The program was implemented in three IDHW regions of the state: Region I, northern Idaho; Region III, southwestern Idaho; and Region IV, south central Idaho. At the heart of the pro- gram was locating three Substance Abuse Liaisons (SALs), who are certified Substance Abuse Counselors in the Child and Family Services (CFS) offices in each of these regions. SALs pro- vided substance abuse assessments, direct referral to treatment providers, and pre-treatment services until entry into treatment. Goals of the program were to
engage parents waiting for treatment,
increase motivation for treatment entry,
improve treatment retention/completion, and
decrease out-of-home placement and child protection re-referrals for abuse or neglect
of children during the intervention. MI strategies (Miller & Rollnick, 2002) were used to assess parents’ Stage of Change and support them through individual and group meetings while waiting for treatment.
Specifically, when CPS social workers had reason to believe DOA abuse was a problem in a CPS-referred family, they could refer parents to SALs for a substance abuse assessment and direct referral to treatment if needed.
However, parents may not have received an assessment or accessed treatment immediately for several reasons: there may have been a waiting list for the particular type of treatment; they may not have perceived the need for treatment right away; or they had other situations that prevented immediate access to treatment (e.g., child care needs, jail time). In such events, SALs utilized an MI approach to assist parents in finding intrinsic reasons that motivated them to assess their alcohol or drug use, enter treatment, or wait for treatment until it was available.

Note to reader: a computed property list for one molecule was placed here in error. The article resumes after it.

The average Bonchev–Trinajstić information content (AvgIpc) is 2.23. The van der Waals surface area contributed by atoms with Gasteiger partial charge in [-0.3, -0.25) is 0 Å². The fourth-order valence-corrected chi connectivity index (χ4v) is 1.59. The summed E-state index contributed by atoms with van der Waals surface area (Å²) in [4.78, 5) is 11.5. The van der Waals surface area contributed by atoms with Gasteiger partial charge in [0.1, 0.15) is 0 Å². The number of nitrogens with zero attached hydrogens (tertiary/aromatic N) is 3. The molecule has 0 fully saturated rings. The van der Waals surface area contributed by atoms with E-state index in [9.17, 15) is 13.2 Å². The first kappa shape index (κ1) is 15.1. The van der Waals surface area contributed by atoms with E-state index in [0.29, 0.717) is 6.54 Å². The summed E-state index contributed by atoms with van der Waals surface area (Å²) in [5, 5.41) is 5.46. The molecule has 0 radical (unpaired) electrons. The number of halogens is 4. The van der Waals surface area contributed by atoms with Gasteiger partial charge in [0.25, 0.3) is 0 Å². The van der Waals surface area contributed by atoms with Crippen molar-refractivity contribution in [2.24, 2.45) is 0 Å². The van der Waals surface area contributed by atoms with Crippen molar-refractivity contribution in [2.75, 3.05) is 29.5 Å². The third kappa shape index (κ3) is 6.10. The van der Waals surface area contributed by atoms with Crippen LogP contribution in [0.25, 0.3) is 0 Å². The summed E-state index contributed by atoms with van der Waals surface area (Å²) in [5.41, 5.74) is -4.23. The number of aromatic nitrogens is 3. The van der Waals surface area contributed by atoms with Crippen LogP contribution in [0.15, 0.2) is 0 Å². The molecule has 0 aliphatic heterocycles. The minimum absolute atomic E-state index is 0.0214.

SALs offered individual meetings or weekly support group meetings for parents who did not enter treatment immediately. Childcare and transportation were available for parents to attend meetings. In each meeting, parents reviewed their motivation for change using the Stages of Change Readiness and Treatment Eagerness Scale (SOCRATES) motivational assessment instrument and developed written weekly goals for themselves, their children, and their families. Parents could attend the project until they were ready to enter treatment or until a treatment slot became available. Typically, SALs met with parents three to four times. The open-ended format meant parents could attend only one meeting or as many as needed.
SALs also provided case coordination services with the treatment facility for parents who entered treatment. This included providing a drug/alcohol assessment to the statewide sub- stance abuse treatment provider, BPA, for approval (BPA serves as the state’s gatekeeper for substance abuse treatment funding), and facilitating treatment entry to local providers (i.e., introducing parents to staff and describing program elements and expectations).
Idaho Pre-Treatment Program